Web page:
As President Obama takes the stage tonight, he has one major thing going for him. It’s not the economy, which still leaves Americans fearful. It’s not his eloquence; pundits have even taken to disparaging his “full paragraphs” as not as forceful as Gingrich’s sound bites.
His major advantage is the team of horrors offered up by the Republican Party for leading the country. Their presidential nomination now features a food fight between –as Republicans correctly put it — a “vulture capitalist” and an inside the Beltway “influence peddler.” The Republican congressional majority offers an alley fight among wingnuts, earning them less popularity than communism in recent polling.
But the White House must resist the temptation to declare victory before the battle is done. The president still must run in an economy of mass unemployment and stagnant wages. He should not make the mistake of last year’s speech that hailed an economy “on the verge of recovery.” He must be the forceful advocate for change – not simply Horatio at the bridge defending us against the yahoos.
So here is what one progressive would like to see in the speech as it relates to the core economic challenges the country faces, given the political straits the president finds himself in.
1. Deepen the populist critique
The President promises to sustain the perspective he put forth in Osawatomie, Kansas. There he described forcefully how extreme inequality crippled our economy and corrupts our politics. That theme will surely frame his speech tonight.
He could deepen the critique by showing that the inequality resulted not simply from “natural” forces – globalization and technological change – but from failed policies, pursued by both parties over the past three decades: top end tax breaks, financial deregulation, perverse executive compensation schemes, a war on labor. That would not only have the distinct advantage of being true, but also would also lift the president above the partisan bickering, and make him clearly an advocate of the 99%.
2. Demand action on jobs
From that analysis comes the president’s broad argument that we can’t go back to that economy – as Republican candidates would have us do – we have to rebuild the economy on a sound foundation. That requires investment in education and training, in world-class infrastructure, in research and technology.
But first and foremost, that requires putting people to work – and the president should elevate demands for action on jobs. Congress has blocked his jobs plan – extending the payroll tax cut and unemployment insurance, aid to states to forestall layoffs of teachers and cops, an infrastructure bank – so he will resell that. Progressives would at least like a clear recognition that this is not an answer but another step – and that the president will keep pushing until Americans get back to work.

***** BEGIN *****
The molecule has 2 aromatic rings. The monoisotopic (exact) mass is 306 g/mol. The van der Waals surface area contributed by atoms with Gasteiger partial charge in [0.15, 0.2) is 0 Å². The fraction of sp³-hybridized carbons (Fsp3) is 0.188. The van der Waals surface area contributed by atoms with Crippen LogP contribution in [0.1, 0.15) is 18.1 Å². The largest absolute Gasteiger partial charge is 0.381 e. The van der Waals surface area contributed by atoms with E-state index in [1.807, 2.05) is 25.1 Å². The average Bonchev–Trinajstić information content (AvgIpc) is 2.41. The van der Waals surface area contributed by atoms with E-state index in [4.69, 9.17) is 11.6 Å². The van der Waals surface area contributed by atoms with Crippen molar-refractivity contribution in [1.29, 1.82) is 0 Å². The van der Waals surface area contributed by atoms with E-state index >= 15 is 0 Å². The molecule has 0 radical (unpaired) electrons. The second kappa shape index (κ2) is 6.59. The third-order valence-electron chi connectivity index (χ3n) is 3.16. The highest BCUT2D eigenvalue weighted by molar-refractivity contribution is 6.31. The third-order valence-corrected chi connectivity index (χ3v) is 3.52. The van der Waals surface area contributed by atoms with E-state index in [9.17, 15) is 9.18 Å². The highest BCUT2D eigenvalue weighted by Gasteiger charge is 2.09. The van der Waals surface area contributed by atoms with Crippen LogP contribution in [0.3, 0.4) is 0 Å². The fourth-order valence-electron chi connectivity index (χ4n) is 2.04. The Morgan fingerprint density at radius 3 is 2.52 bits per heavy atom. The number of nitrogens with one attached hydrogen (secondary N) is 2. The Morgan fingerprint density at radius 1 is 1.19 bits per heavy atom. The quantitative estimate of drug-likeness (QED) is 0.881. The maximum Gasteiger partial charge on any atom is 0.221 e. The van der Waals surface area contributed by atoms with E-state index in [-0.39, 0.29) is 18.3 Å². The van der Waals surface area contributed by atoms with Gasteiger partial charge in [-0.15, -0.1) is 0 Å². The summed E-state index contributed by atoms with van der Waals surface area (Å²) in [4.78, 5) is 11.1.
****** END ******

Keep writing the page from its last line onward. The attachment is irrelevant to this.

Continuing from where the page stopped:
Recognizing the fierce urgency of action is vital. The president wants desperately to get credit for all that has been done. For the months of job growth, generating more jobs in three years than Bush in eight, etc. But he must be the agent of change, not the defender of what is – both for the country and for his own re-election.
The president has forcefully called for rebuilding an economy that works for many – based on “fair play, a fair shot, and a fair share.” But that argument must be presented as essential to reviving growth and creating jobs, not one premised on making a recovering economy fair.
3. Take action on jobs
President Obama has promoted his “We Can’t Wait” initiatives – an odd frame for the third year of a presidency – to show that he will act even if Republicans continue to obstruct action in the Congress. These have increasingly descended into gestures, like the recent event to promote tourism.
The president would be well advised to make this far bolder. For example, why not take challenge Chinese mercantilism? Announce that US government procurement will penalize any country that does not offer equal access in its own procurement. Call on every state and locality to pass buy America provisions as part of its procurement policies.
Similarly, the president could take unilateral action on housing. Take up Ezra Klein’s suggestion. Make a recess appointment of a new head of the FHFA and issue rules making anyone with a mortgage held by Fannie or Freddie and current on their payments automatically eligible for refinancing. Send a letter to every eligible homeowner. This won’t solve the housing problem, but optimistic estimates are that it might provide financial relief to some 1o million families.
4. Take on the “entitlement-opportunity” argument
Mitt Romney argues that the president wants to transform America into an entitlement society, whereas he wants to return it to an American opportunity society.
The president would be well advised to take this on. Make the case that the entitlement crisis America faces comes from the sense of entitlement by the wealthiest Americans that they can pocket all the rewards of growth, and use their wealth to rig the rules so they don’t pay their fair share back to society.
And then argue forcefully that opportunity requires investment in rebuilding the country, and in people – in education and training, in early childhood nutrition, in affordable health care and retirement security, in a safety net when things go bad. Those who would shred public investments in our future would destroy the broad middle class that, in fact, is the triumph of American democracy.
No one is a better personification of that argument than Barack Obama. No one a better foil than Mitt Romney. Let’s get that on.
There is much more we’d want from a progressive president – from taking on the military budget, bringing the troops home, challenging the right on global warming, laying out a far bigger plan to rebuild the country, closing Guantanamo and curbing the extreme claims on national security prerogatives, and more. That is for other articles.